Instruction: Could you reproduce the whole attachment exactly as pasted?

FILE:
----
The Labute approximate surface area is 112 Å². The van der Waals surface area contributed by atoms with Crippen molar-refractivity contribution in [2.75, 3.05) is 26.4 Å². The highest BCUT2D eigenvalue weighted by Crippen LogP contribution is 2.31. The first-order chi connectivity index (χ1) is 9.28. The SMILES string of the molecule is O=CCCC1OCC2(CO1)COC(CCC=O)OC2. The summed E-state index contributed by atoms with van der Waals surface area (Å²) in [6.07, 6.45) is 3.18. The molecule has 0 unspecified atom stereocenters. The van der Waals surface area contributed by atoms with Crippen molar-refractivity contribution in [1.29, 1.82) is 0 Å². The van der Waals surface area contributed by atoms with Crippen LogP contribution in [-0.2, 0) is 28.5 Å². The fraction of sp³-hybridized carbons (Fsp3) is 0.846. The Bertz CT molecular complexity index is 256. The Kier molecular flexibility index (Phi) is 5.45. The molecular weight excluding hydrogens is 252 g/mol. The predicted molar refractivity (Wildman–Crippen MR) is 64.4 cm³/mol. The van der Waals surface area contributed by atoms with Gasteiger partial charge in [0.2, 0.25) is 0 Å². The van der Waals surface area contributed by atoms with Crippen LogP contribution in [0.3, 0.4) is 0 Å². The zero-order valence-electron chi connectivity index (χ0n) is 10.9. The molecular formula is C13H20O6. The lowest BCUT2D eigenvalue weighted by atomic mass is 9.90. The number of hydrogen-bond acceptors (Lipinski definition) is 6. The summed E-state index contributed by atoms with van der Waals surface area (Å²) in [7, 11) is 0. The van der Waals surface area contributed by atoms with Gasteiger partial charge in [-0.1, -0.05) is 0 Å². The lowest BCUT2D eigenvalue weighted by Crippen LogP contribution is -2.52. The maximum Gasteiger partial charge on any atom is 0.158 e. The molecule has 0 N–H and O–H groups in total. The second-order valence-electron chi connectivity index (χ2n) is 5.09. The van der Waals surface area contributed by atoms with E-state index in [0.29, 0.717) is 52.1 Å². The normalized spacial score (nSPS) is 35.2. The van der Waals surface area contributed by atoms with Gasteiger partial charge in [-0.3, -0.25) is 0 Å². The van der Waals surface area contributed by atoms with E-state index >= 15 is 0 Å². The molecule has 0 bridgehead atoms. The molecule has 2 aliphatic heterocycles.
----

The Labute approximate surface area is 112 Å². The van der Waals surface area contributed by atoms with Crippen molar-refractivity contribution in [2.75, 3.05) is 26.4 Å². The highest BCUT2D eigenvalue weighted by Crippen LogP contribution is 2.31. The first-order chi connectivity index (χ1) is 9.28. The SMILES string of the molecule is O=CCCC1OCC2(CO1)COC(CCC=O)OC2. The summed E-state index contributed by atoms with van der Waals surface area (Å²) in [6.07, 6.45) is 3.18. The molecule has 0 unspecified atom stereocenters. The van der Waals surface area contributed by atoms with Crippen molar-refractivity contribution in [1.29, 1.82) is 0 Å². The van der Waals surface area contributed by atoms with Crippen LogP contribution in [-0.2, 0) is 28.5 Å². The fraction of sp³-hybridized carbons (Fsp3) is 0.846. The Bertz CT molecular complexity index is 256. The Kier molecular flexibility index (Phi) is 5.45. The molecular weight excluding hydrogens is 252 g/mol. The predicted molar refractivity (Wildman–Crippen MR) is 64.4 cm³/mol. The van der Waals surface area contributed by atoms with Gasteiger partial charge in [0.2, 0.25) is 0 Å². The van der Waals surface area contributed by atoms with Crippen LogP contribution in [0.3, 0.4) is 0 Å². The zero-order valence-electron chi connectivity index (χ0n) is 10.9. The molecular formula is C13H20O6. The lowest BCUT2D eigenvalue weighted by atomic mass is 9.90. The number of hydrogen-bond acceptors (Lipinski definition) is 6. The summed E-state index contributed by atoms with van der Waals surface area (Å²) in [7, 11) is 0. The van der Waals surface area contributed by atoms with Gasteiger partial charge in [-0.1, -0.05) is 0 Å². The lowest BCUT2D eigenvalue weighted by Crippen LogP contribution is -2.52. The maximum Gasteiger partial charge on any atom is 0.158 e. The molecule has 0 N–H and O–H groups in total. The second-order valence-electron chi connectivity index (χ2n) is 5.09. The van der Waals surface area contributed by atoms with E-state index in [0.29, 0.717) is 52.1 Å². The normalized spacial score (nSPS) is 35.2. The van der Waals surface area contributed by atoms with Gasteiger partial charge in [-0.3, -0.25) is 0 Å². The van der Waals surface area contributed by atoms with E-state index >= 15 is 0 Å². The molecule has 0 bridgehead atoms. The molecule has 2 aliphatic heterocycles.